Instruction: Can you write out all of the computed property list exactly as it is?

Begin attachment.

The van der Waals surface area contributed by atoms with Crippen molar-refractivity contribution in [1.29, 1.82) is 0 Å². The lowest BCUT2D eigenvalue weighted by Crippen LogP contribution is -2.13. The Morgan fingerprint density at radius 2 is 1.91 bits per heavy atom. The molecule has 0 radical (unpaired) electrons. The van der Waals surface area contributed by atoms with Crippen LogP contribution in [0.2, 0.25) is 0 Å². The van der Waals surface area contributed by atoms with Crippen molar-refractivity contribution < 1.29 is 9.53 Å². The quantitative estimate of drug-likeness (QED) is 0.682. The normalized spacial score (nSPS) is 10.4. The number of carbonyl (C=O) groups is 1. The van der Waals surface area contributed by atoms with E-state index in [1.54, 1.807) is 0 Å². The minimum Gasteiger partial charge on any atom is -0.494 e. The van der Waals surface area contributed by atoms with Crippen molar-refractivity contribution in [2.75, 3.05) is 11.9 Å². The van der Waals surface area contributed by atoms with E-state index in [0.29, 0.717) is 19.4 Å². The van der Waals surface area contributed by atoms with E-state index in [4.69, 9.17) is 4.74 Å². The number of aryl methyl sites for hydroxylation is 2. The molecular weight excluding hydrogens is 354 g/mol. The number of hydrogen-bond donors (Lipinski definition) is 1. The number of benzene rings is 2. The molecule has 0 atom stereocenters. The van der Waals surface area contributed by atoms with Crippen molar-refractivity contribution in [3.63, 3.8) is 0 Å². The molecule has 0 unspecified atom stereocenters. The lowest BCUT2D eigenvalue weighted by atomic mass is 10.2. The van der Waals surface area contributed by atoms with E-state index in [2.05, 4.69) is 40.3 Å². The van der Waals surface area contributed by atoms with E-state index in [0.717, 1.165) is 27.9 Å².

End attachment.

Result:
The van der Waals surface area contributed by atoms with Crippen molar-refractivity contribution in [1.29, 1.82) is 0 Å². The lowest BCUT2D eigenvalue weighted by Crippen LogP contribution is -2.13. The Morgan fingerprint density at radius 2 is 1.91 bits per heavy atom. The molecule has 0 radical (unpaired) electrons. The van der Waals surface area contributed by atoms with Crippen LogP contribution in [0.2, 0.25) is 0 Å². The van der Waals surface area contributed by atoms with Crippen molar-refractivity contribution < 1.29 is 9.53 Å². The quantitative estimate of drug-likeness (QED) is 0.682. The normalized spacial score (nSPS) is 10.4. The number of carbonyl (C=O) groups is 1. The van der Waals surface area contributed by atoms with E-state index in [1.54, 1.807) is 0 Å². The minimum Gasteiger partial charge on any atom is -0.494 e. The van der Waals surface area contributed by atoms with Crippen molar-refractivity contribution in [2.75, 3.05) is 11.9 Å². The van der Waals surface area contributed by atoms with E-state index in [0.29, 0.717) is 19.4 Å². The van der Waals surface area contributed by atoms with E-state index in [4.69, 9.17) is 4.74 Å². The number of aryl methyl sites for hydroxylation is 2. The molecular weight excluding hydrogens is 354 g/mol. The number of hydrogen-bond donors (Lipinski definition) is 1. The number of benzene rings is 2. The molecule has 0 atom stereocenters. The van der Waals surface area contributed by atoms with Crippen molar-refractivity contribution in [3.63, 3.8) is 0 Å². The molecule has 0 unspecified atom stereocenters. The lowest BCUT2D eigenvalue weighted by atomic mass is 10.2. The van der Waals surface area contributed by atoms with E-state index in [2.05, 4.69) is 40.3 Å². The van der Waals surface area contributed by atoms with E-state index in [0.717, 1.165) is 27.9 Å².